First NameLong
Last NameHai Vo
Emaillongvoqnu@gmail.com
Supervisor NameDr. Leigh Roberts
UniversityVictoria University of Wellington
CountryNew Zealand
KeywordsConventional Time Series Theory, Economics Research, Finance Research, Wavelet Analysis, GARCH, Generalized Autoregressive Conditional Heteroskedasticity, Hurst Index
Publication DateAug 12, 2015
DegreeMasters
DomainCommerce

Dependence Structure In Financial Time Series: Applications And Evidence From Wavelet Analysis 2014

Abstract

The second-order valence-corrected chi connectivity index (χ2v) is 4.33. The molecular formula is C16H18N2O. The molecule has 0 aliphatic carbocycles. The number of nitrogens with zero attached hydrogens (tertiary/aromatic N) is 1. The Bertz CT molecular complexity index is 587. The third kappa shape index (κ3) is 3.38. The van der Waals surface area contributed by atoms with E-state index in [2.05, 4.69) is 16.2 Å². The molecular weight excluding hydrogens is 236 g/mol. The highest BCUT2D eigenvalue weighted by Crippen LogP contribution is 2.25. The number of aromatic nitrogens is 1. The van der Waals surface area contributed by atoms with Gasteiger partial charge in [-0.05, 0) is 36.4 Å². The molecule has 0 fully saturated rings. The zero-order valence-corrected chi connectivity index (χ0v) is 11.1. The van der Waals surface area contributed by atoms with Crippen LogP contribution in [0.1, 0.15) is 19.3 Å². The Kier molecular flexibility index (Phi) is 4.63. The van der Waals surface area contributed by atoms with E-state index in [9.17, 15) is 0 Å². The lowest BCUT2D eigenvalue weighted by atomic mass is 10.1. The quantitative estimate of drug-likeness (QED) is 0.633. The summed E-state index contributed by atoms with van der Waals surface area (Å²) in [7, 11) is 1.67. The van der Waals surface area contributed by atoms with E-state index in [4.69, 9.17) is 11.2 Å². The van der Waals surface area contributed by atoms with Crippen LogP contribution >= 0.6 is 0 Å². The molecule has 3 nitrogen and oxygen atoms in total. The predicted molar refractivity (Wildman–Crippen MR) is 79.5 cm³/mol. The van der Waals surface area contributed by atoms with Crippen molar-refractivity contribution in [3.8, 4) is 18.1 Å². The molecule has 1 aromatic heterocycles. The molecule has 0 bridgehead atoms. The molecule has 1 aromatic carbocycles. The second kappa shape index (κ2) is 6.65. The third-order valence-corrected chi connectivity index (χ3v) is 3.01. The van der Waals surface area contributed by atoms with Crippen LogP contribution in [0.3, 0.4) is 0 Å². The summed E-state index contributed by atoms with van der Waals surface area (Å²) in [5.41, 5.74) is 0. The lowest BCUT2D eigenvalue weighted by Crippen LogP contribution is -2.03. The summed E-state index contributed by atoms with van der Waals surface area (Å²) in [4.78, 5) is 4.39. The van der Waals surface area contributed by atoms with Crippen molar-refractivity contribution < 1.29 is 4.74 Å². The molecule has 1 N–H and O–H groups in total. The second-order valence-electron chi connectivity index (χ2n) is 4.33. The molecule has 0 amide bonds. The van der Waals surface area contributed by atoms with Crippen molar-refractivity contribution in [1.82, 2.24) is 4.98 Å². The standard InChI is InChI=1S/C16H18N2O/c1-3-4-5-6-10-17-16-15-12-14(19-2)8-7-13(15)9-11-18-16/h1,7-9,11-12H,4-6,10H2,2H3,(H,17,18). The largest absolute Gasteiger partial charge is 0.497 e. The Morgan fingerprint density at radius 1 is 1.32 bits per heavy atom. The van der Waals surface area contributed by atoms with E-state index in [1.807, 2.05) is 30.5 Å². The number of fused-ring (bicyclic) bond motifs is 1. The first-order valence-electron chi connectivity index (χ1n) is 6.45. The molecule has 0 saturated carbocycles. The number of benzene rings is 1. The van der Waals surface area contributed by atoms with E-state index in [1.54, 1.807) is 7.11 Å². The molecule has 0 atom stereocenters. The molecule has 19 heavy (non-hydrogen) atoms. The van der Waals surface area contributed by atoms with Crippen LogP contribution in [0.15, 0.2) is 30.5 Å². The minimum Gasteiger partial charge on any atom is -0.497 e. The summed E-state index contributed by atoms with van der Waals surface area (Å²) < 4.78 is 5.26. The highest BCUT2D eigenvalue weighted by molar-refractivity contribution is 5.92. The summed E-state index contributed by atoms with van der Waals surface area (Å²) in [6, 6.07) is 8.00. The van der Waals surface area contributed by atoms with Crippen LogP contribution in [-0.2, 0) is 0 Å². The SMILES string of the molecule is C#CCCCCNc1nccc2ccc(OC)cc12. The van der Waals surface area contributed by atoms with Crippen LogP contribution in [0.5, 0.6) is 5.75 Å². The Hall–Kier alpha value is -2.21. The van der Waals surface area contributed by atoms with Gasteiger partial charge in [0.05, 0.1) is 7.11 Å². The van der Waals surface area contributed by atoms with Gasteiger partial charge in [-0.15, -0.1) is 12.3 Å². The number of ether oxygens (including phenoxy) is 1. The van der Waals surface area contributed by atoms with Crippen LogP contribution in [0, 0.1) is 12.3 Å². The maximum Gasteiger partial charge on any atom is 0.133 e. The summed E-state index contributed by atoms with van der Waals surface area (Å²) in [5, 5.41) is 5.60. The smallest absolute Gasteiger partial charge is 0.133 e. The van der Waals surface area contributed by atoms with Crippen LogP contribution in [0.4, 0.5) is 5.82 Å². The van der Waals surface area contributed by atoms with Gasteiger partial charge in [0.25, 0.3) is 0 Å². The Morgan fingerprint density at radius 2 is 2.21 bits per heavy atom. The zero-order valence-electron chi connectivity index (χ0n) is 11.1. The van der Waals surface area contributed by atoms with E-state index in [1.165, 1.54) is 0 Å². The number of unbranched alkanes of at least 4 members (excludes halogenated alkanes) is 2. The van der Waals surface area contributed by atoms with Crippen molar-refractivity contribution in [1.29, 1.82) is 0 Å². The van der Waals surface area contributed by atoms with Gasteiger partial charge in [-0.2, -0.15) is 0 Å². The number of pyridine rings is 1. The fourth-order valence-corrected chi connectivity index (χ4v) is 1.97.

Conventional time series theory and spectral analysis have independently achieved significant popularity in mainstream economics and finance research over long periods. However, the fact remains that each is somewhat lacking if the other is absent. To overcome this problem, a new methodology, wavelet analysis, has been developed to capture all the information localized in time and in frequency, which provides us with an ideal tool to study non-stationary time series. This paper aims to explore the application of a variety of wavelet-based methodologies in conjunction with conventional techniques, such as the Generalized Autoregressive Conditional Heteroskedasticity (GARCH) models and long-memory parameter estimates, in analysing the short and long term dependence structure of financial returns and volatility. Specifically, by studying the long-memory property of these time series we hope to identify the source of their possible predictability. Above all else, we document the indispensable role of trading activities associated with low frequencies in determining the long-run dependence of volatility. It follows that GARCH models incorporating long-memory and asymmetric returns-volatility dynamics can provide reasonably accurate volatility forecasts. Additionally, the persistence parameter of returns, represented by the Hurst index, is observed to be correlated to trading profits obtained from typical technical rules designed to detect and capitalize on existing trending behaviour of stock prices. This implies that the Hurst index can be used as a good indicator of the long-memory characteristic of the market, which in turn drives such trending behaviour.

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